Former VW CEO may have known about cheat device
An internal memo from May 2014 says then-CEO Martin Winterkorn was warned about the possibility of a “so-called Defeat Device,” which the EPA and California authorities were investigating. When Winterkorn resigned last September, he said he did not know that such a device was used on Volkswagen vehicles. Proof that VW’s high executives knew about the emissions cheating software could lead to harsher penalties against the company. Fortune
Private equity company to buy ADT for $7 billion
Apollo Management will pay a 56% premium to the security firm’s closing price on Friday and merge the company with its own security firm, Protection 1. ADT CEO Naren Gursahaney agreed to the deal. CNBC
Building a Better Leader
Does your company run on fear?
If there’s little open dialogue and a collective belief that plans will be ineffective, then it might. INSEAD Knowledge
In order fix up your boring resume…
…dump the linear timeline. Instead, find a way to show the context of your career. Fortune
To ease the process of complex sales deals…
…consider establishing a “deals desk.” It can help structure non-standard deals better. SmartBrief
One-third of oil companies are at risk of going bankrupt…
…this year. So says a report by Deloitte, which found the 175 companies most at risk have $150 billion in debt. Low oil prices have kept them from making payments on the debt. Saudi Arabia and Russia have agreed to freeze oil output levels in an attempt to push prices up, but the strategy is contingent on other countries following suit. Oil ministers of those countries will meet with Iran in hopes of striking a deal. Fortune
Donald says he might run as an independent
Citing crowds that have booed him in recent debates, Donald Trump repeated his threat to run as an independent if he doesn’t win the GOP nomination. He claims the Republican National Committee hasn’t treated him fairly, placing special interests and donors in the debates to boo him. USA Today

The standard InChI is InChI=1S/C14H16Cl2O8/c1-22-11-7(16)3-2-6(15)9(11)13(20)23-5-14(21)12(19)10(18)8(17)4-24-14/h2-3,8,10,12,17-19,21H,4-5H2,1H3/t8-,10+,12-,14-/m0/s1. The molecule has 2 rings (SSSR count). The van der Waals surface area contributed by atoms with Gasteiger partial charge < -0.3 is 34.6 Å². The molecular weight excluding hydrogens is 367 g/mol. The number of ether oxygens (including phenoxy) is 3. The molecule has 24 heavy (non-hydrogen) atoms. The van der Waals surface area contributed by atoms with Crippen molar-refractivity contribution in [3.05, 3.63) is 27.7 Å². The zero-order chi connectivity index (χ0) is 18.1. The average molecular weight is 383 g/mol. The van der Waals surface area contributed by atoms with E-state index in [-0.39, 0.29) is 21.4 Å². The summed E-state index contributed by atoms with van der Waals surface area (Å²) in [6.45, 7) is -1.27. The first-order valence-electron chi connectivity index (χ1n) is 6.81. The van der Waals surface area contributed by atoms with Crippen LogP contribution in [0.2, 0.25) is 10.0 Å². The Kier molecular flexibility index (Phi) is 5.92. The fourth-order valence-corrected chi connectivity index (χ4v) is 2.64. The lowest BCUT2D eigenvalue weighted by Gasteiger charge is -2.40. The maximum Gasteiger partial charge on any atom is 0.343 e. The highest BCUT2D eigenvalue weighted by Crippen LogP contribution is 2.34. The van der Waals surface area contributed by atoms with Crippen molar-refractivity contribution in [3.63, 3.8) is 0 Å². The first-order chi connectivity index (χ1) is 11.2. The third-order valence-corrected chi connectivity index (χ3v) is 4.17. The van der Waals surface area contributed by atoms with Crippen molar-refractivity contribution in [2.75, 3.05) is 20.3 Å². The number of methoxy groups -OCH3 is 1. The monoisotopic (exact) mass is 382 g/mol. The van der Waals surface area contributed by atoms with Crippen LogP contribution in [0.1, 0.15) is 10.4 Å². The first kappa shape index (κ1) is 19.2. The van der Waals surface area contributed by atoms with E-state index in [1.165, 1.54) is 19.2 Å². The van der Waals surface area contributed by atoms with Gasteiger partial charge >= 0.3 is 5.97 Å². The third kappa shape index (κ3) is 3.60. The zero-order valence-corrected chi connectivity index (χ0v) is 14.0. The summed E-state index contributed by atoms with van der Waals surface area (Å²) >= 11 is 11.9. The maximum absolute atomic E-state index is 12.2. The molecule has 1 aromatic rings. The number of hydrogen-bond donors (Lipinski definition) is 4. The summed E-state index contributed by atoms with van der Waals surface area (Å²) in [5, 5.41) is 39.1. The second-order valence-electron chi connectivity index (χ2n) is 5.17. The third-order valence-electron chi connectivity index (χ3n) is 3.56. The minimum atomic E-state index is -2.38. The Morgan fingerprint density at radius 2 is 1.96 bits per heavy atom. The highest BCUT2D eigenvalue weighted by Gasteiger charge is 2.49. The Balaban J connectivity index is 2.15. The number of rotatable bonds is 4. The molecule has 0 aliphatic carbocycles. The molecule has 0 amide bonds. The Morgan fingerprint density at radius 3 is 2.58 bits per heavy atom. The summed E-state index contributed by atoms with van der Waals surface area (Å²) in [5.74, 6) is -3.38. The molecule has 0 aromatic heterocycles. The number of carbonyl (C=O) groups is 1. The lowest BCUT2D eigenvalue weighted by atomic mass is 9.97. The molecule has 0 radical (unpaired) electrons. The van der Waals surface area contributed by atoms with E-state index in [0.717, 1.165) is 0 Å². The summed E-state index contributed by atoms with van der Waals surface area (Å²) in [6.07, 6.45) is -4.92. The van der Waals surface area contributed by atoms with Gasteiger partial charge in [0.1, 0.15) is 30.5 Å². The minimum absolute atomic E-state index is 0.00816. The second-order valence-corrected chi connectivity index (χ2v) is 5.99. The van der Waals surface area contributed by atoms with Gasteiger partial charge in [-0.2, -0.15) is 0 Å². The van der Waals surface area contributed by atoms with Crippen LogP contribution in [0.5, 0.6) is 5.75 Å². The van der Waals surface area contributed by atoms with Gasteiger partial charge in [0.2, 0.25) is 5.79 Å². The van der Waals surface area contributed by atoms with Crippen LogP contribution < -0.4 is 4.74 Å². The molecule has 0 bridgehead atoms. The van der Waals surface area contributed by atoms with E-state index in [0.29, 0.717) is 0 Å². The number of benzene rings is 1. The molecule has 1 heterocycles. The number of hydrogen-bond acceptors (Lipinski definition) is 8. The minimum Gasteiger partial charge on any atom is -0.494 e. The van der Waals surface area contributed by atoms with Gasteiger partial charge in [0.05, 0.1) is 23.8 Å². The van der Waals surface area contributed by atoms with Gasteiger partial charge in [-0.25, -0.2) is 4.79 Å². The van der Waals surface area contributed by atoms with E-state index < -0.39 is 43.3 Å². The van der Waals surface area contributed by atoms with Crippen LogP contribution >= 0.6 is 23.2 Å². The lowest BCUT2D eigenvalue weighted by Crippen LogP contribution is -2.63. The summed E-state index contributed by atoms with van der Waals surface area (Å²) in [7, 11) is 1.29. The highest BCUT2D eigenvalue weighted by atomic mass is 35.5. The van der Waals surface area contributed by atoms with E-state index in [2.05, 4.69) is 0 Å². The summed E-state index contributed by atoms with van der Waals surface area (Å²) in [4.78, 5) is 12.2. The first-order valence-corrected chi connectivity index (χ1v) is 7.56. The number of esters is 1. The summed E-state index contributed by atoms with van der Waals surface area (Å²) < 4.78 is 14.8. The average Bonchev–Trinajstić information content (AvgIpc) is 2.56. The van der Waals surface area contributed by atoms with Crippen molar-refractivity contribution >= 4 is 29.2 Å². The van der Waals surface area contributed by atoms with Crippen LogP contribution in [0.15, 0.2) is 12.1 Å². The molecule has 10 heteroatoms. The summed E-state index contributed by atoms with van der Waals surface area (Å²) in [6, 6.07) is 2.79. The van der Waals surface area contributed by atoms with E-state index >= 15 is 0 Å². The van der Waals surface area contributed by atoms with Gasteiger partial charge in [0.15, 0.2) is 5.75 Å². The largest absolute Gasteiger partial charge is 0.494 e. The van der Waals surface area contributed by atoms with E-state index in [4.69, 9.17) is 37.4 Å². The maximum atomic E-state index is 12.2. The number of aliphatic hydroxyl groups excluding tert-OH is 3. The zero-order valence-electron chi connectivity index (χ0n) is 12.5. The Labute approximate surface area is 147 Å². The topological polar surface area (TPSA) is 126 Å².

Daily fantasy sports companies turn to lobbying
New York, Illinois, and Texas, and other states have called daily fantasy sports games illegal gambling. In response, the industry is stepping up efforts to persuade legislatures to make the games legal. Nigel Eccles‘s FanDuel and Jason Robins‘s DraftKings have coordinated lobbying efforts with the help of the Fantasy Sports Trade Association. The number of lobbyists on the project has risen from four last year to 78. WSJ
Up or Out
BAE Systems has hired Charles Woodburn as COO. The Guardian
Sarah Robb O’Hagan has resigned as president of Equinox Holdings, a fitness club company. Fortune
Leo Van Munching Jr., former president of Heineken, died Sunday at age 89. NYT
Fortune Reads and Videos
Kanye West may have saved Tidal
By giving the fledgling company exclusive streaming rights to his new album, The Life of Pablo, Tidal has jumped to No. 1 on Apple’s app store. Fortune
In order to decide which “moonshots” will live…
…Alphabet tests, tests, and retests which projects have commercial viability. Fortune
Bosnia-Herzegovina applies to join the EU
It would be the 29th member. Fortune
Hedge fund beats Warren Buffett in 2015
But Buffett bet Protégé Partners that an index fund would beat a group of hedge funds over ten years. The win in 2015 was only the hedge funds’ second victory in eight years. Fortune
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|Produced by Ryan Derousseau|